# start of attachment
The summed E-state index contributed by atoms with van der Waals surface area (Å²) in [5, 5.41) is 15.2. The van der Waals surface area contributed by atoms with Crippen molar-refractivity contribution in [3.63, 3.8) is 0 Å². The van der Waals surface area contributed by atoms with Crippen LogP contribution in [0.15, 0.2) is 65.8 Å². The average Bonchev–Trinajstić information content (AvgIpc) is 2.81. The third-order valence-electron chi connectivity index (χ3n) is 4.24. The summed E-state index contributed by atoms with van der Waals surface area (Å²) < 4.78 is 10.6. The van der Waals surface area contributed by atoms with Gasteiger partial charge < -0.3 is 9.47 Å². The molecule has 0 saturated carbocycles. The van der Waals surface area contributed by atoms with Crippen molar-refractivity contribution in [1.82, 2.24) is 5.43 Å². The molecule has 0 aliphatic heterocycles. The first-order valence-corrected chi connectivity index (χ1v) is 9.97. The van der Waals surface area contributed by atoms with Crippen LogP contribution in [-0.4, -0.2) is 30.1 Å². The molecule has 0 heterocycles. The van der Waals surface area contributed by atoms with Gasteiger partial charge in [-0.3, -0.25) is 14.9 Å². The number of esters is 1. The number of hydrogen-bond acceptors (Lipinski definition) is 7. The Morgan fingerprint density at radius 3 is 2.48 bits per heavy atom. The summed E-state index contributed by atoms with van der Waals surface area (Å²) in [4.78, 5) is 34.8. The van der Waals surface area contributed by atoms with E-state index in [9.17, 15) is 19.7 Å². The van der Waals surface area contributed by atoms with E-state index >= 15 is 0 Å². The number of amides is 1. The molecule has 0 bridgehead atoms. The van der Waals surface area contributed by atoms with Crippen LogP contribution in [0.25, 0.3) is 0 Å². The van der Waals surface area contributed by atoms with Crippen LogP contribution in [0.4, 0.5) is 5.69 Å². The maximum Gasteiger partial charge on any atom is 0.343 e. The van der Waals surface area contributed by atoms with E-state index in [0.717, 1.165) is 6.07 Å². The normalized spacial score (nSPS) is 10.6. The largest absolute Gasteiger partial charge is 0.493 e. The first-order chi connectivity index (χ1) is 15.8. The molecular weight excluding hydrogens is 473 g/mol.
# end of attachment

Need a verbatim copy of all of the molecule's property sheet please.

The summed E-state index contributed by atoms with van der Waals surface area (Å²) in [5, 5.41) is 15.2. The van der Waals surface area contributed by atoms with Crippen molar-refractivity contribution in [3.63, 3.8) is 0 Å². The van der Waals surface area contributed by atoms with Crippen LogP contribution in [0.15, 0.2) is 65.8 Å². The average Bonchev–Trinajstić information content (AvgIpc) is 2.81. The third-order valence-electron chi connectivity index (χ3n) is 4.24. The summed E-state index contributed by atoms with van der Waals surface area (Å²) < 4.78 is 10.6. The van der Waals surface area contributed by atoms with Gasteiger partial charge < -0.3 is 9.47 Å². The molecule has 0 saturated carbocycles. The van der Waals surface area contributed by atoms with Crippen molar-refractivity contribution in [1.82, 2.24) is 5.43 Å². The molecule has 0 aliphatic heterocycles. The first-order valence-corrected chi connectivity index (χ1v) is 9.97. The van der Waals surface area contributed by atoms with Crippen LogP contribution in [-0.4, -0.2) is 30.1 Å². The molecule has 0 heterocycles. The van der Waals surface area contributed by atoms with Gasteiger partial charge in [-0.3, -0.25) is 14.9 Å². The number of esters is 1. The number of hydrogen-bond acceptors (Lipinski definition) is 7. The Morgan fingerprint density at radius 3 is 2.48 bits per heavy atom. The summed E-state index contributed by atoms with van der Waals surface area (Å²) in [4.78, 5) is 34.8. The van der Waals surface area contributed by atoms with E-state index in [9.17, 15) is 19.7 Å². The van der Waals surface area contributed by atoms with E-state index >= 15 is 0 Å². The number of amides is 1. The molecule has 0 bridgehead atoms. The van der Waals surface area contributed by atoms with Crippen LogP contribution in [0.25, 0.3) is 0 Å². The van der Waals surface area contributed by atoms with Crippen LogP contribution in [0.4, 0.5) is 5.69 Å². The maximum Gasteiger partial charge on any atom is 0.343 e. The van der Waals surface area contributed by atoms with E-state index in [0.717, 1.165) is 6.07 Å². The normalized spacial score (nSPS) is 10.6. The largest absolute Gasteiger partial charge is 0.493 e. The first-order chi connectivity index (χ1) is 15.8. The molecular weight excluding hydrogens is 473 g/mol.